Radio is a peculiar form of communicating, in that it is one of the very few mass communication media that is perceived strictly as a one-to-one medium. It is important to keep this in mind, both with how you write the copy that is going on air, and the type of language you use: Unlike any other media, you can actually speak directly to a radio listener without it feeling un-natural.

Of course, only a minor proportion of the world's population ever gets on the radio. Podcasting, however, is a different matter altogether:, one of the largest podcasting directories in the world, is the harbour of roughly 35,000 podcasts, showing that this genre of radio is taking off on a serious way. Seeing as how podcasting is merely a smaller-scale, on-demand version of radio, all the tips in this write-up are applicable.

Writing clear scripts

The 1st step of presenting information via the radio is the copy. It has to be clear, use relatively short sentences, and be as informal and conversational as possible. Some broadcasters find it easiest to not write radio scripts at all, but concentrate on getting the facts and structure down on a piece of paper. Generally, it is recommended to have a clear script to work from.

The first thing to think about is timing: How many minutes of airtime do you wish to occupy? The rule of the thumb is that you use 3 words per second (wps) in radio. This means that a 300 word piece will take 1 minute and 40 seconds to read, or that you can assume around 180 words per minute (wpm). Bear in mind that it is very easy to read a lot faster than this: A normal conversation is generally around 200 wpm, and quick drum and bass MCs such as Daddy Freddy can hit speeds of 550 syllables a minute for a full minute - that's around 320 words per minute.

Writing a clear script can be a long process, as most written pieces are not meant to be read out loud. I recently spent a bit of time trying to read out a short story called "Standing on a mountaintop in northern Siberia under the rapidly descending bulk of asteroid McAlmont, with a calculating expression and a baseball bat", written by Sam512. The first paragraph goes something like this:

Twenty-five years ago they spotted it, fifteen years ago they plotted it, and five years ago they tried to stop it, but the nukes weren't enough. And there was no time or technology to try anything else. Two years ago the spot in the Urals where the asteroid 17045-2003AF is going to hit was narrowed to a hundred-metre square, and the evacuation began. Now humanity, huddling far below the horizons around me as the red glow overhead slowly grows, is a few minutes away from almost total incineration. The hammer of God is coming.

Re-writing this to readable copy would be a complicated task, mostly because the author placed every word in its right place for a reason, and re-shuffling and re-writing it into a radio script would be most disrespectful. It can be done, however, and will serve as a learning-by-example exercise:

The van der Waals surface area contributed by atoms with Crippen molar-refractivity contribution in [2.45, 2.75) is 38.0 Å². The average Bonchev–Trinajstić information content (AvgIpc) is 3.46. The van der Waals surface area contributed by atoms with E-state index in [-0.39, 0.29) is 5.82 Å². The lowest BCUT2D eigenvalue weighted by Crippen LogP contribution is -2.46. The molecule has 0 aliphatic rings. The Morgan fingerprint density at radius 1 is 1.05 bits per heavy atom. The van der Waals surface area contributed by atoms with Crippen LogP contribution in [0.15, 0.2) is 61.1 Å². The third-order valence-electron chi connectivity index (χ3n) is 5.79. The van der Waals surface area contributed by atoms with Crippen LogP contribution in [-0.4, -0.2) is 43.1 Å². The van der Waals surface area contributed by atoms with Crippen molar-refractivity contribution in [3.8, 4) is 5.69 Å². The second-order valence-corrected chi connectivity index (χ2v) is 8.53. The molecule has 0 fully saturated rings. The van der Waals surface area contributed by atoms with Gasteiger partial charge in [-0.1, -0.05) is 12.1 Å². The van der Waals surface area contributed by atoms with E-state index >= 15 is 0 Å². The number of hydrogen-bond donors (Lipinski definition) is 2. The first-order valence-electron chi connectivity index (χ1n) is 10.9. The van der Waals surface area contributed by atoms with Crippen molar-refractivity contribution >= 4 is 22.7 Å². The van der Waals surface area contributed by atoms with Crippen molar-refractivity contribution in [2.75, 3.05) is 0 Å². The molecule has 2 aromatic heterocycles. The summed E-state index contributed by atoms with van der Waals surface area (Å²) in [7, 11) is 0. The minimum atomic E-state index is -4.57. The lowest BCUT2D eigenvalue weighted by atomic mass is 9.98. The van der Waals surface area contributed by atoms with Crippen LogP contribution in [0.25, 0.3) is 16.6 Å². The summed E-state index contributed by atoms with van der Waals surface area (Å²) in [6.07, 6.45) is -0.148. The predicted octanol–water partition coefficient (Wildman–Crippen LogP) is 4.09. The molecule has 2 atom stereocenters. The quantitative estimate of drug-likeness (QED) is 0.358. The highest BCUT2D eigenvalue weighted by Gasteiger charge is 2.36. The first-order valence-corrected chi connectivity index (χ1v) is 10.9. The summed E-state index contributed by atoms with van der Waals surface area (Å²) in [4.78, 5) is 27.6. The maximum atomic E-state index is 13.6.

Twenty five years ago they SPOTTED it. Fifteen years ago they PLOTTED it. And FIVE years ago they tried to stop it, but the NUKES were not enough. There was no time OR technology to try anything else. Two years ago, the spot in the you-rals where the asteroid seventeen oh fourty five DASH two double oh three A-F is going to hit, was narrowed to a hundred metre square. The evacuation began. Now HUMANITY, huddling far below the HORIZONS around me, as the RED glow overhead slowly grows, is a few minutes away from almost total incineration. The hammer of GOD is coming.

The first thing you'll notice is that some words are in capital letters. These are weight-words, carrying the sentence: When reading, you want to make sure that these words are read out with particular emphasis. This helps to stop you from stumbling over your sentences, or mis-reading things. Podcasters don't need to worry, of course, because you get multiple takes, but radio newsreaders aren't that lucky and clear indicators are important.

The next thing you'll spot is that all numbers have been spelled out. There is a good reason for this: 17045-2003AF can be read in a multitude of different ways, and trying to read it out loud will make you stumble (try it!): Do you read it "seventeen thousand and fourty five" or "seventeen oh fourty five". Is the dash silent, or is it integral to the message? These questions have to be addressed before you start reading out loud.

The final thing you'll spot is that some portions have been underlined. These sections are particularly difficult, or need special attention somehow. In this particular passage, "A-F" needs to be read out as "Ah Eff", rather than being a captitalised (and therefore emphasised) word of some sort. As such, a quick underline stops you from getting stumped when you get to that section of the text.

Urals is underlined as a bad example - you'd be unlikely to have trouble with a name that easy. However, foreign names, or words that are pronounced unexpectedly etc should be written down phonetically and underlined, which means they are treated differently by the reader. A non-native English speaker might wish to re-write "worcestershire sauce" as "woostershire sauce", to prevent the embarrassing, yet not uncommon mis-pronounciation this word often brings.